Aortitis in Ankylosing Spondylitis

This blog post features recent articles that may offer explanations of the connection between aortitis and Ankylosing Spondylitis.

It’s challenging for doctors and patients to understand what is going on when two conditions present together. Some doctors might attribute the arthritic pain to non-infectious costochondritis (“inflammation of the costal cartilage, the structure that connects each rib to the sternum at the costosternal joint” [Wikipedia: Costochondritis]) and not look further into the deeper vascular phenomena also associated with Ankylosing Spondylitis.

If the aorta is the problem and not the heart itself, will troponin levels be elevated? Not always, according to the case presented by Looi, et al (2011).

In some cases an ECG reveals a problem, and this at least will engage heart specialists.

But what about cases in which the aorta is inflamed in the thoracic or abdominal areas, not near the septum or aortic valve?  What about “periaortitis,” as described below by Palazzi, et al? Will the symptoms of periaortitis likely register as a possibility in the minds of emergency specialists or rheumatologists?

Looi, et al, 2011

LOOI, J. L., PUI, K., HART, H., & EDWARDS, C. (2011). Valvulitis and aortitis associated with ankylosing spondylitis: early detection and monitoring response to therapy using cardiac magnetic resonance imaging. International Journal of Rheumatic Diseases, 14(4), e56–e58.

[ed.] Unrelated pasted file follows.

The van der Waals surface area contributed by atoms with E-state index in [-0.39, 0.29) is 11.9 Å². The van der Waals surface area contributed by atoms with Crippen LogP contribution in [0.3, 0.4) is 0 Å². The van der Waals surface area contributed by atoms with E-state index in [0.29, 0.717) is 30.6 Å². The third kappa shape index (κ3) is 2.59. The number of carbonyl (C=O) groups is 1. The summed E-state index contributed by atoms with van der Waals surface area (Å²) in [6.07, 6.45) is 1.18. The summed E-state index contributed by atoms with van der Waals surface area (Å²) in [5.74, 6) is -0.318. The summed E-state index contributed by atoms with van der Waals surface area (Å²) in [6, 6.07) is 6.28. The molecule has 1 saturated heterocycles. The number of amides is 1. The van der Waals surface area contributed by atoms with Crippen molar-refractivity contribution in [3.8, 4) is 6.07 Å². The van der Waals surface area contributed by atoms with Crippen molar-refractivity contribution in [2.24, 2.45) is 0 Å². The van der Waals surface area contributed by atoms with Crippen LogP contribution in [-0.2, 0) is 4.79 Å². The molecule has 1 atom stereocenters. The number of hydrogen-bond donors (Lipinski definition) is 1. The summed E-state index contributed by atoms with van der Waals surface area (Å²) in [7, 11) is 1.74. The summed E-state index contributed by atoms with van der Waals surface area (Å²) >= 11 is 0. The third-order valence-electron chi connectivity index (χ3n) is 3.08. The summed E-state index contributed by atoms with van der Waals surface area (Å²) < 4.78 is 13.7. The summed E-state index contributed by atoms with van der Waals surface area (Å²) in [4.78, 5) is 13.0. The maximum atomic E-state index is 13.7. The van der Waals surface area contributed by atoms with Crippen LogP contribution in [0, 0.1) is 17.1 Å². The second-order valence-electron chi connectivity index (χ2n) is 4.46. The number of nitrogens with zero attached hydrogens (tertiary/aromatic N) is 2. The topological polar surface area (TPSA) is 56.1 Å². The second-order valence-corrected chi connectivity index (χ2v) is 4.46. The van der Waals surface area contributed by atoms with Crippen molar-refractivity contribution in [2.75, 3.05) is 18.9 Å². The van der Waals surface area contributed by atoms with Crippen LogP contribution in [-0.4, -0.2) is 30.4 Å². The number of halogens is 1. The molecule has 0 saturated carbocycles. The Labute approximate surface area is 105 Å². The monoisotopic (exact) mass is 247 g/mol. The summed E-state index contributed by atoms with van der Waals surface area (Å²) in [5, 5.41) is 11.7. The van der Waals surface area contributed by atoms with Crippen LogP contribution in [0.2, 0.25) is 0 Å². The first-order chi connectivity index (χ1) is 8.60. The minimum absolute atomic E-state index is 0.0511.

Dear Editor,
A 44-year-old Pacific Islander with a 10-year history of ankylosing spondylitis (AS) presented with chest heaviness at rest and shortness of breath in addition to inflammatory back pain and secondary osteoarthritis of the right hip.

An electrocardiogram (ECG) showed first-degree atrioventricular (AV) block with a
PR (transit time from sinus node to exit of the AV node) interval of 300 ms. An electrocardiogram in 2003 was normal. Serial troponin I levels were borderline
elevated (maximum 0.04 lg/L, normal < 0.04 lg/L). Inflammatory markers were elevated (erythrocyte sedimentation rate of 22 and C-reactive protein 61 mg/L) in keeping with an acute exacerbation of AS.

Contrast-enhanced cardiovascular magnetic resonance (CE-CMR) was performed to investigate the possibility of myocarditis. This demonstrated striking late enhancement of both aortic and mitral valve annuli, associated with significant soft tissue thickening. (Fig. 1a,b). There was also thickening of the aortic and mitral leaflets, associated with mild mitral regurgitation. The images were consistent with mitral and aortic valvulitis, a non-rheumatic manifestation of acute AS.


Aortitis, which involves the aortic root and the ascending aorta, leads to valvular insufficiency which rarely occurs in the first decade of disease. Aortitis and valvulitis are rare events and the prevalence is unknown. Valvular changes in AS have been
described as fibrotic, thickened and retracted cusps with rolled edges. These changes lead to aortic insufficiency.


CMR is a useful imaging modality for detection and quantification of vasculitis in patients with AS. In particular, CMR has greater ability to detect earlier
changes of vasculitis.

Palazzi, et al., 2011

Palazzi, C., Salvarani, C., D’Angelo, S., & Olivieri, I. (2011). Aortitis and periaortitis in ankylosing spondylitis. Joint Bone Spine, 78(5), 451–455.

ABSTRACT: Aortic involvement is a potential life-threatening complication of ankylosing spondylitis, usually occurring late in the course of this frequent disease.

  • Inflammatory lesions evolving to fibrosis are primarily localized in the aortic root causing regurgitation, but this process can extend into the left atrium (subaortic bump) involving the mitral valve and the heart conduction system.